China shares rose on Friday as consumer firms rallied on buying from overseas investors, although major equities remained well below recent highs due to concerns over gradual policy tightening. Hong Kong’s Hang Seng Index ended higher on Friday supported by gains in technology companies, but rising tensions between the West and China led the benchmark index to post losses for the week. The European Union joined Washington’s allies this week in imposing sanctions on officials in China’s Xinjiang region over allegations of human rights abuses, prompting retaliatory sanctions from Beijing. The World Bank’s East Asia and Pacific Economic Update also said that China is expected to lead the economic recovery of East Asian and Pacific economies from COVID-19 in 2021. The report predicts that China’s economy will expand by 8.1% in 2021, compared with 2.3% in 2020. At the close of Friday, the Hang Seng index was up 436.82 points at 28,336.43, after finishing at its lowest close since Jan. 11 a day earlier but slipped 2.26% for the week. China’s main Shanghai Composite index closed up 0.40% at 3,418.33 points, while the blue-chip CSI300 index ended up 0.62% for the week.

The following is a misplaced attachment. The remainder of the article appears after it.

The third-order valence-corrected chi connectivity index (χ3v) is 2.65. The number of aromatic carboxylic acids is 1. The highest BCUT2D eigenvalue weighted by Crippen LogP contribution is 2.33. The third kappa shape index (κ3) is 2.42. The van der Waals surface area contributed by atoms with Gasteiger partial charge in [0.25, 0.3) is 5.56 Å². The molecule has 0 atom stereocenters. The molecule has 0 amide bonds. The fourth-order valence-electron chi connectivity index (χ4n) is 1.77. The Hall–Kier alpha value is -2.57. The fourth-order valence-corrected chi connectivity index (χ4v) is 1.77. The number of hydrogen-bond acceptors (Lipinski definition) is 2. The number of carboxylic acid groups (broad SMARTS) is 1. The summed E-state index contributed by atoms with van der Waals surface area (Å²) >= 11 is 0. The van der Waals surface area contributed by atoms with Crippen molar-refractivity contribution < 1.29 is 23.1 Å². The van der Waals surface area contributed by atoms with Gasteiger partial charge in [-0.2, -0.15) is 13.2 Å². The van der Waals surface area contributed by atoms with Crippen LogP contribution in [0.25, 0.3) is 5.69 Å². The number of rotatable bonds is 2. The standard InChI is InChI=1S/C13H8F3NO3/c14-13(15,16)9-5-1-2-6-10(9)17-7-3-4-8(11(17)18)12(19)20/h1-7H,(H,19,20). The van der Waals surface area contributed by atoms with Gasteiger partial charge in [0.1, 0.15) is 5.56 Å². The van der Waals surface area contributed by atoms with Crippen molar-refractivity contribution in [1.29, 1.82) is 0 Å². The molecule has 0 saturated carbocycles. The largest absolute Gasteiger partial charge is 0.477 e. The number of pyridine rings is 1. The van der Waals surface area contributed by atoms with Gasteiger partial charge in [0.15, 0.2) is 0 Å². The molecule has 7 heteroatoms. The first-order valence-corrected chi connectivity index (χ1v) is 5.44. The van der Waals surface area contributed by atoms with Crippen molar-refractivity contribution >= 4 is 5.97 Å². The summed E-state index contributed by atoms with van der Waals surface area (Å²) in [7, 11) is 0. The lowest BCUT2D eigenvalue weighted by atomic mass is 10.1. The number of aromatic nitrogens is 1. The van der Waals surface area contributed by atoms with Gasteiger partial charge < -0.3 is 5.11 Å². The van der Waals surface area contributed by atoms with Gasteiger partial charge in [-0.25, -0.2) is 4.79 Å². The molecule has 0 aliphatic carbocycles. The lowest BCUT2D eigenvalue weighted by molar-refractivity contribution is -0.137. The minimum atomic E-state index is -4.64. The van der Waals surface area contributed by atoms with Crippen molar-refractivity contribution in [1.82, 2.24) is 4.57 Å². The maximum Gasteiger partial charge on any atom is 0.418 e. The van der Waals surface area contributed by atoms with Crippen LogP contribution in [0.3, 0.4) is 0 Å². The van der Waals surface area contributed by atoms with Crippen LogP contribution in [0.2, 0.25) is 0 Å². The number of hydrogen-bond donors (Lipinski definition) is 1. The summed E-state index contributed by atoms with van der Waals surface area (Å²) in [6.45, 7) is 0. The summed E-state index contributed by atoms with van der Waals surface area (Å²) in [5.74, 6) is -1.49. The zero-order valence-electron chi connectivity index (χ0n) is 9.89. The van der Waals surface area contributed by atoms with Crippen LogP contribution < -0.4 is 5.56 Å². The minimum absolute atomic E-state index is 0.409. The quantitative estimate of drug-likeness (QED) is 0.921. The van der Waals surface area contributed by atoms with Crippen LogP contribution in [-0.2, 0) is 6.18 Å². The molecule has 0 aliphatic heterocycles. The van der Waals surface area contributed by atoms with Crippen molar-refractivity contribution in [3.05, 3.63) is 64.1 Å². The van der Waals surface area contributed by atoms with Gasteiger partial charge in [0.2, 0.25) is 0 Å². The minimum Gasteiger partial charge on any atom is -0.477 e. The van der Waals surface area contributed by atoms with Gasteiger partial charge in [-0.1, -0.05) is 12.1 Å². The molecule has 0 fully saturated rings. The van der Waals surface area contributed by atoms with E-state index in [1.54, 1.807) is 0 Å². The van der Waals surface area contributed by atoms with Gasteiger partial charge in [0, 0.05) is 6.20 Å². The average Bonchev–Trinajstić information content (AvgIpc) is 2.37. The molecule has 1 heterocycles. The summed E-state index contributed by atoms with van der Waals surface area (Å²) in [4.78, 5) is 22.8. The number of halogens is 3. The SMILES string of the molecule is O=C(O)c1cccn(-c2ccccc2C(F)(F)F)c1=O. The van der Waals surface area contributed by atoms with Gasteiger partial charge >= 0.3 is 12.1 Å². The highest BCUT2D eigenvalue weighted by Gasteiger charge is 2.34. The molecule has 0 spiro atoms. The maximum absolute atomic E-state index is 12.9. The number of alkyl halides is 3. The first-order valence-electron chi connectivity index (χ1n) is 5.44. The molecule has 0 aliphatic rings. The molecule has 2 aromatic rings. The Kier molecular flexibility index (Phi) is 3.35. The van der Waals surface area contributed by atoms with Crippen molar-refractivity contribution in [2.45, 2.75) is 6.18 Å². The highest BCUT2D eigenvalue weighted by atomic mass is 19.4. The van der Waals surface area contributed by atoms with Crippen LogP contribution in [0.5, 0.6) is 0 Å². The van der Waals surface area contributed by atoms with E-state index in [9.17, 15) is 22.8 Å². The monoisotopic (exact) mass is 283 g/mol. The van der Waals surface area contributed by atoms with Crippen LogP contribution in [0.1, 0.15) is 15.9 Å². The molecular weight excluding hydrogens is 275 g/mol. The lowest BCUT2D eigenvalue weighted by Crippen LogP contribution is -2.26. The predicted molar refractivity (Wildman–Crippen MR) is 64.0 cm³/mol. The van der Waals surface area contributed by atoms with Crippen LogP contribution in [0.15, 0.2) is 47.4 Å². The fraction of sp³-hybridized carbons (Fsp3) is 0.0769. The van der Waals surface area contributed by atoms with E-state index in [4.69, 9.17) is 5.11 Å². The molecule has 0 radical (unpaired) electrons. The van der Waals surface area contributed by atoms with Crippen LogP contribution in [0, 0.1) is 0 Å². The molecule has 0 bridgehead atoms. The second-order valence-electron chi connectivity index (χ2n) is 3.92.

Mexico’s IPC closed to 47,379 on Friday and booked a 0.75% weekly gain, as declining Covid cases and the arrival of millions of vaccine doses nudged sentiment. On Friday, officials announced that the 2.7 million doses of the AstraZeneca vaccine coming from the United States will be completely delivered by Thursday. On Thursday, Mexico’s central bank held the benchmark interest rate unchanged on 25 March 2021 after cutting it by 25 basis points in the February meeting, matching market expectations. Brazil’s Ibovespa added 1040 points or 0.9% on Friday but closed negative for the week, as softer inflation in the US and laxer bank regulation nudged sentiment. On the domestic side, the Lower House approved the country’s 2021 budget, with a reallocation of more than 25 billion reais, of which a large part can be used in parliamentary amendments. On the pandemic side, Brazil registered over 97 thousand coronavirus cases in the last 24 hours. The Australian share market added 0.5 per cent on Friday to cap its best week in seven, gaining in four of the past five sessions despite the lack of an obvious lead. Local equities started the week in the shadow of wider European COVID lockdowns and a ricocheting oil price, however, the blockage of the Suez Canal by a giant container ship saw these demand concerns give way to supply issues.